Ethnization of Hutu/Tutsi identity under Habyarimana
In July 1973 a Tutsi massacre of Hutu elites in neighboring Burundi triggered another flare-up of domestic racial tension in Rwanda, in which domestic Tutsi were again blamed for the actions of their foreign “counterparts.” As was the case in 1963, political and physical reprisals were initiated against domestic Tutsis, beginning with the black-listing of Tutsi students from state universities, and spreading to broader society.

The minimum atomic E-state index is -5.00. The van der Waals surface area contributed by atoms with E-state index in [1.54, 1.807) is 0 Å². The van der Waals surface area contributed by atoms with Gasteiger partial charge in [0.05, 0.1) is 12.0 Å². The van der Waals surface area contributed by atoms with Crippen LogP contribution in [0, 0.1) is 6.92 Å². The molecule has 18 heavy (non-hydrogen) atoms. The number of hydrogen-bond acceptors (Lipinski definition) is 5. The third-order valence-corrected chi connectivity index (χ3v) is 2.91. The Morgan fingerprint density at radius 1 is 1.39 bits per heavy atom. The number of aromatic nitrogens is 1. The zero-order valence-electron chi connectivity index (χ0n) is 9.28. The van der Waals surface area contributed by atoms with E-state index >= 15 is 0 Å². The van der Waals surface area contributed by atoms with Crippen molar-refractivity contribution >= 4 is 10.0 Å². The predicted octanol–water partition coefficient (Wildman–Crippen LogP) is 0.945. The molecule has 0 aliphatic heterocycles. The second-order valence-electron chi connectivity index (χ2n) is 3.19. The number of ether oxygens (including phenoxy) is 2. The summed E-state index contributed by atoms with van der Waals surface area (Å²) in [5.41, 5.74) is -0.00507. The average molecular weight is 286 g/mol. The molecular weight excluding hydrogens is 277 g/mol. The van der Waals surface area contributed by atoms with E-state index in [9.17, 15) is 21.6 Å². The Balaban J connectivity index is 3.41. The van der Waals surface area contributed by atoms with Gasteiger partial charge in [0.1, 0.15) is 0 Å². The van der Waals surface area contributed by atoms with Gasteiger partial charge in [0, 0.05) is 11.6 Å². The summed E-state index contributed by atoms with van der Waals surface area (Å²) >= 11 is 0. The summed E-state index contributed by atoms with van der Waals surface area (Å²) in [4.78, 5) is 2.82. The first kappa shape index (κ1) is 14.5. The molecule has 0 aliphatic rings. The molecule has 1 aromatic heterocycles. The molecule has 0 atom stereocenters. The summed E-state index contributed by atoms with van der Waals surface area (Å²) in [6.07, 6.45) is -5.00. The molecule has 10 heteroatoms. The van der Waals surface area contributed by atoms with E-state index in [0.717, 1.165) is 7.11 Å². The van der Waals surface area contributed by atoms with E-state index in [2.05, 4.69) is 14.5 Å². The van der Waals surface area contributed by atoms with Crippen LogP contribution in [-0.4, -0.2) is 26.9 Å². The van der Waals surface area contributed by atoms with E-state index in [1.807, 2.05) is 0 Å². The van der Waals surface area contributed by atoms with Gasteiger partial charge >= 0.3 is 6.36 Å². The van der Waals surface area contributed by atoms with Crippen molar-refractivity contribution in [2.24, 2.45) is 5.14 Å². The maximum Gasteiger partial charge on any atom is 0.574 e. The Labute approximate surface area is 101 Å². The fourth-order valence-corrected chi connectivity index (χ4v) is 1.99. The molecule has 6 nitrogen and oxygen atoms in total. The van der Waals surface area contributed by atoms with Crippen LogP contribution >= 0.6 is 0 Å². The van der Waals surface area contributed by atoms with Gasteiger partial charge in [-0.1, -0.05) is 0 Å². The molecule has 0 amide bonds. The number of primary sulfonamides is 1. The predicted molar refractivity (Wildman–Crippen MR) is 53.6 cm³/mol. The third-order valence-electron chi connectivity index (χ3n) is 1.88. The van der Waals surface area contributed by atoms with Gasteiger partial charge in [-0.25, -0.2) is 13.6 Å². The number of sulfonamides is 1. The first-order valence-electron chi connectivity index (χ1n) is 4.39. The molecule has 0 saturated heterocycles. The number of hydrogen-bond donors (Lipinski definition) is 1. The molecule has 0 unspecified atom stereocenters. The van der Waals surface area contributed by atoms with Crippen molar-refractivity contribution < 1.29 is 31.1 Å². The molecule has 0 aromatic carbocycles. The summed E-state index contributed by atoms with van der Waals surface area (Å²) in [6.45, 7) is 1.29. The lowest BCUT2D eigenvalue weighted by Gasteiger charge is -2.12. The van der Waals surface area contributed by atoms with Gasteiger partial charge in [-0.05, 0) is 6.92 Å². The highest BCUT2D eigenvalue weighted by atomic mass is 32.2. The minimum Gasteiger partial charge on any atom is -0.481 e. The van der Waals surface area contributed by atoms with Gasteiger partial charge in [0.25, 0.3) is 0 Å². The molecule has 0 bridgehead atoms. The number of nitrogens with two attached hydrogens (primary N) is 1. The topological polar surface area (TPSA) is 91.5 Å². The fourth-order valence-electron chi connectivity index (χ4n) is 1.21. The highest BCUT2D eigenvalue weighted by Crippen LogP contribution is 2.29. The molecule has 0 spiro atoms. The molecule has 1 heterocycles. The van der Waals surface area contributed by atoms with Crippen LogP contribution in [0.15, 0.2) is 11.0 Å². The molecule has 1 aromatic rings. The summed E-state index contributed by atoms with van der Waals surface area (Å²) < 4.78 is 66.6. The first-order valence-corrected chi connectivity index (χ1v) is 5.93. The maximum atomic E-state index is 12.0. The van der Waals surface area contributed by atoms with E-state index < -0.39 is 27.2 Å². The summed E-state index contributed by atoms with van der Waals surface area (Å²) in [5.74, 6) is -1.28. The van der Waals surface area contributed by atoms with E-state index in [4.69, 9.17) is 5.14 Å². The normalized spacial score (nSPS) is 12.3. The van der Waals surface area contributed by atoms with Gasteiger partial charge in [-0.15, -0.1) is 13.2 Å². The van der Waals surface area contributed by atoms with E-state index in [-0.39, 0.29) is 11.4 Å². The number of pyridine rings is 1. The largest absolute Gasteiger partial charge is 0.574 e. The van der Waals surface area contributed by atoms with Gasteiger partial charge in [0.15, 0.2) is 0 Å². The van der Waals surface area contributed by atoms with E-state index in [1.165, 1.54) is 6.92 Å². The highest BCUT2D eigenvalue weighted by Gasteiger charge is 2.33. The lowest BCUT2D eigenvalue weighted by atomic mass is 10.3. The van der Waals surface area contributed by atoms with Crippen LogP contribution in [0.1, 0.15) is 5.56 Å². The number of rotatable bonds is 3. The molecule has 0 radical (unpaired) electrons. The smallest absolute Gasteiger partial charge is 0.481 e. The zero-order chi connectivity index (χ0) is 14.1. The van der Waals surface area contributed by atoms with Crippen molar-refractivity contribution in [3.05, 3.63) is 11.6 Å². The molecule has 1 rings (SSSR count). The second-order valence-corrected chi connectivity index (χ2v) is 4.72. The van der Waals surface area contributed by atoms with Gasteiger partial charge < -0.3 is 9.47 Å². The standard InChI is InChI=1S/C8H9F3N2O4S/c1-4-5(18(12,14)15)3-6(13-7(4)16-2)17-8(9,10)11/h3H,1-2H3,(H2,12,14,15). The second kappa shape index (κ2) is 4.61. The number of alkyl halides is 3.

Eventually, domestic violence and disruption became so severe that Major General Juvénal Habyarimana led the army in a coup, overthrowing the nationalistic PARMEHUTU regime and establishing the second republic. The second republic, a single-party military regime under Habyarimana, sought to roll back the racializing policies of his predecessor responsible for domestic discord. The Hutu/Tutsi divide was reclassified by the government as “ethnic,” not racial, and the moratorium on Tutsi government participation was lifted (but Tutsi participation in government remained low). Quota systems were established for ethnic participation in education and public sector jobs; attempting to proportionally distribute participation between the Hutu and Tutsi ethnic groups. In this case, however, participation for the historically better educated Tutsi remained inflated. In his stated quest to redress historical wrongs, Habyarimana committed the government to a policy of “reconciliation.” However, a reclassification of the Hutu/Tutsi differentiation from racial to ethnic was not equivalent to a repudiation of the differentiation itself, and discrimination was still prevalent in society and policy. Although the “Tutsi” were defined by the state as an ethnic minority, they were denied recognition as a protected minority and remained conspicuously absent from elected offices. Some vestiges of the old regime remained codified as well, such as the law that Hutu military officials were not allowed to marry Tutsi women. As well, Habyarimana assured the Hutu majority that a Hutu leader would always be the “leader and protector” of the republic. Thus, Juvénal Habyarimana still defined the terms of the “reconciliation” as Tutsis remained politically subservient under his regime.